Whether you decide to get involved during Breast Cancer Awareness Month or not, remember that your well-being comes first.
About 9 years ago, I was diagnosed with breast cancer in the middle of September, just as the world was heading into October and Breast Cancer Awareness Month (BCAM).
I was 42 and hadn’t thought much about breast cancer, and suddenly, I found my newly diagnosed self with a fresh diagnosis in a world that seemed to explode with pink ribbons everywhere overnight. I’ll never forget buying a tub of hummus and seeing a pink ribbon printed on the packaging. I was confused and overwhelmed.
In the ensuing years, BCAM has churned up different and complicated feelings — ranging from anger and annoyance (why does this have to be in my face everywhere I go?) to appreciating BCAM as a time of solidarity to connect people who’ve been diagnosed with breast cancer or have loved ones that have received a breast cancer diagnosis.
For some years since my diagnosis, I’ve been deeply involved in advocacy by sharing my story with an art exhibit about my experience. But all scenarios are valid. You can opt out, or you can go hard with all-out advocacy. We don’t have to be anybody’s inspiration, warrior, or breast cancer poster person.
Here are some ideas for navigating BCAM that you can do (or not), depending on your desired level of participation for yourself, others, and those living with metastatic breast cancer (MBC).
Whether you decide to get involved during BCAM or not, your well-being comes first.
I realized early on that wearing the pink ribbon or sharing your story is a commitment to be ready for. People might comment or strike up a conversation in solidarity about their own diagnosis or a loved one’s diagnosis. People may also just be open to learning more about breast cancer.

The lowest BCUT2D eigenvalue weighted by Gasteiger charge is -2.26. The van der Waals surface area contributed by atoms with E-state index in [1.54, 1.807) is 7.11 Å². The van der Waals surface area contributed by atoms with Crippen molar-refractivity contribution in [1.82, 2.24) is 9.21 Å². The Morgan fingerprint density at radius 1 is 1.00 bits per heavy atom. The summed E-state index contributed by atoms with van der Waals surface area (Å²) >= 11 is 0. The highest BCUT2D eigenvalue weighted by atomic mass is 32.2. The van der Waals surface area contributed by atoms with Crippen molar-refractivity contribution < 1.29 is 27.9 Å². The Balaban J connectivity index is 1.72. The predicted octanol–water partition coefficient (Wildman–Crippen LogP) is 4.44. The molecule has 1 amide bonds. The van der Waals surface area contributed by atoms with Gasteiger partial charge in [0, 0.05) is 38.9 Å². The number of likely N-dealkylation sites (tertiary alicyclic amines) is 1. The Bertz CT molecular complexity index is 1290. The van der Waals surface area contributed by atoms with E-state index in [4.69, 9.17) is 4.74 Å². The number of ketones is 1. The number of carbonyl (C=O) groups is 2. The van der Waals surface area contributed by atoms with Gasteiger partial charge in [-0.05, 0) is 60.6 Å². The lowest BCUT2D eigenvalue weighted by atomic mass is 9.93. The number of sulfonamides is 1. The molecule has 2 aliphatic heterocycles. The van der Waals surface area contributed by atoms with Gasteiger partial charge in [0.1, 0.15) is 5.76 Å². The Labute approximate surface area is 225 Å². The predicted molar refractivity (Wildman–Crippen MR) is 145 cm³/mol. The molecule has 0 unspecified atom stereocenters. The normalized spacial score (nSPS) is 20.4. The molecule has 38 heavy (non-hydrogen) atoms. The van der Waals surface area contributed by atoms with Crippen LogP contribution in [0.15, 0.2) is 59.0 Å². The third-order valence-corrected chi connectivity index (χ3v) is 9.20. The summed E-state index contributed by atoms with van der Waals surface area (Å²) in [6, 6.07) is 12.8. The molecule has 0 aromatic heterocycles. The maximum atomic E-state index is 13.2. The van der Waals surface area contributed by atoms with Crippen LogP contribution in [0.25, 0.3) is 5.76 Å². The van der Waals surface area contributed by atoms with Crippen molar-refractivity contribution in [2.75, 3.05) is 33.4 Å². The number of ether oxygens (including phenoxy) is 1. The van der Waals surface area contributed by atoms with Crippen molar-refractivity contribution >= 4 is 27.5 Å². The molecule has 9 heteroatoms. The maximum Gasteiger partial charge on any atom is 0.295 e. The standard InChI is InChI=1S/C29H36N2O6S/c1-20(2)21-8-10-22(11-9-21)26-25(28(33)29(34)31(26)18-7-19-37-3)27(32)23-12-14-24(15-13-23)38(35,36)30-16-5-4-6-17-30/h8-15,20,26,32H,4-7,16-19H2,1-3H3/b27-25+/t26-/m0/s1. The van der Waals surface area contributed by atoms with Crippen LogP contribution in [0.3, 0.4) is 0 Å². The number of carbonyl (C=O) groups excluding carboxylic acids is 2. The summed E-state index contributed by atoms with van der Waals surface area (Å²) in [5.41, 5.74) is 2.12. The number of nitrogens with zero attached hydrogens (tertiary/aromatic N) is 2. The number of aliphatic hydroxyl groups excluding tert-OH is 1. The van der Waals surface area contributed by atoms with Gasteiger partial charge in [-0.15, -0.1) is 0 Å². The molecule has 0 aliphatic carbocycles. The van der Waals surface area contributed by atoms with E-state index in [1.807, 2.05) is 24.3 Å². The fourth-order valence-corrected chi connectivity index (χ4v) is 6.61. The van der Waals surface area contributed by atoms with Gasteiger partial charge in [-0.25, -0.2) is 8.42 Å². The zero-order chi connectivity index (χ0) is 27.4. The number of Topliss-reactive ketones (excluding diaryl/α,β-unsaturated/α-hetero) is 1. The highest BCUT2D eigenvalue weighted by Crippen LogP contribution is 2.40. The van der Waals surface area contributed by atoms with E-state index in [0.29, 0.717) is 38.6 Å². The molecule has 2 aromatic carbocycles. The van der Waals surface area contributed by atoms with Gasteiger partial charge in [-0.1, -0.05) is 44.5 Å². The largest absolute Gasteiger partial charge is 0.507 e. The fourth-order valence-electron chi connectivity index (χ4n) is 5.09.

Sometimes, these connections are incredible, and sometimes, they can catch you off guard (i.e., “My sister was younger than you when diagnosed and died from it.”) So, it’s good to be mindful of what you have space for.
Sharing your story is one of the best forms of advocacy. But sometimes, people think you’re the “Yoda” of all things breast cancer, and they may ask questions you can’t speak to since you’re wearing a ribbon or sharing your story.
Having some canned language ready is helpful based on your comfort level. It could look like, “I’m not an expert, and I can only speak from my own experiences,” or “I’m not well-versed on the particular breast cancer topic you’re asking about, but I can tell you a lot about some other breast cancer topics.”
Just in case you need to hear this, I’ve got you — permission granted! If you find BCAM triggers your breast cancer trauma and emotional health, you don’t have to do anything during BCAM month. It’s not your obligation. Do what you need to do to take care of yourself first.
One way to get involved during BCAM is to continue learning and sharing your knowledge.
Breast screening rates have declined in the past few years due to the significant impact of COVID-19 on the public’s health and people’s access to medical care. Have a simple conversation about getting back on track with regular screenings or getting that “weird breast thing that someone put off during COVID” looked at.
Breast Cancer Action (BCA) has been a helpful resource for learning about pinkwashing with its “Think Before You Pink” campaign. According to BCA, any company can add the pink ribbon to their product, regardless of how much money goes to breast cancer. Some companies actually put pink ribbons on products linked to cancer. BCA has clearly stated ideas and resources on how to get involved.